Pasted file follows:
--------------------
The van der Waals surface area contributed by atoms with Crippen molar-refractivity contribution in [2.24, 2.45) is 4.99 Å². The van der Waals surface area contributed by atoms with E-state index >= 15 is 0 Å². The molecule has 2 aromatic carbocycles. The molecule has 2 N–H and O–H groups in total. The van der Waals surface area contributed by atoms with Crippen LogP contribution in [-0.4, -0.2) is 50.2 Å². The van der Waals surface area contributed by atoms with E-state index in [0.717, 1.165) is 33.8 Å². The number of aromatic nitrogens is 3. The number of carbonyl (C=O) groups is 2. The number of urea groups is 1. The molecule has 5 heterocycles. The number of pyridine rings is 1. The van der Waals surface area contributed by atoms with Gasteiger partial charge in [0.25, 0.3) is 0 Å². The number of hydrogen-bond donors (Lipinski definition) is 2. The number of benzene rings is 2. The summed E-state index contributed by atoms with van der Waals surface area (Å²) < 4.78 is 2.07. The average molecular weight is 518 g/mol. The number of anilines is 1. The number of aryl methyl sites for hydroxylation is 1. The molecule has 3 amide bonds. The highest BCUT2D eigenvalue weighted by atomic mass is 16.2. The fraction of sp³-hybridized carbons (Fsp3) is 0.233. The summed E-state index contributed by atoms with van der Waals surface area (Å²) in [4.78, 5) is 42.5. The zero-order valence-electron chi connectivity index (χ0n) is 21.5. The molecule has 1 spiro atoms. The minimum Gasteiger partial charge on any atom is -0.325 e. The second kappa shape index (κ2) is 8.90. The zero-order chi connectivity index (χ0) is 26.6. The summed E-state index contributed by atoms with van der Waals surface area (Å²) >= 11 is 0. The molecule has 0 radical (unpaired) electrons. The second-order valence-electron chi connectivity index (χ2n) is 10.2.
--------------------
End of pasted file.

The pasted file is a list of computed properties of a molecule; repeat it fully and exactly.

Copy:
The van der Waals surface area contributed by atoms with Crippen molar-refractivity contribution in [2.24, 2.45) is 4.99 Å². The van der Waals surface area contributed by atoms with E-state index >= 15 is 0 Å². The molecule has 2 aromatic carbocycles. The molecule has 2 N–H and O–H groups in total. The van der Waals surface area contributed by atoms with Crippen LogP contribution in [-0.4, -0.2) is 50.2 Å². The van der Waals surface area contributed by atoms with E-state index in [0.717, 1.165) is 33.8 Å². The number of aromatic nitrogens is 3. The number of carbonyl (C=O) groups is 2. The number of urea groups is 1. The molecule has 5 heterocycles. The number of pyridine rings is 1. The van der Waals surface area contributed by atoms with Gasteiger partial charge in [0.25, 0.3) is 0 Å². The number of hydrogen-bond donors (Lipinski definition) is 2. The number of benzene rings is 2. The summed E-state index contributed by atoms with van der Waals surface area (Å²) < 4.78 is 2.07. The average molecular weight is 518 g/mol. The number of anilines is 1. The number of aryl methyl sites for hydroxylation is 1. The molecule has 3 amide bonds. The highest BCUT2D eigenvalue weighted by atomic mass is 16.2. The fraction of sp³-hybridized carbons (Fsp3) is 0.233. The summed E-state index contributed by atoms with van der Waals surface area (Å²) in [4.78, 5) is 42.5. The zero-order valence-electron chi connectivity index (χ0n) is 21.5. The molecule has 1 spiro atoms. The minimum Gasteiger partial charge on any atom is -0.325 e. The second kappa shape index (κ2) is 8.90. The zero-order chi connectivity index (χ0) is 26.6. The summed E-state index contributed by atoms with van der Waals surface area (Å²) >= 11 is 0. The molecule has 0 radical (unpaired) electrons. The second-order valence-electron chi connectivity index (χ2n) is 10.2.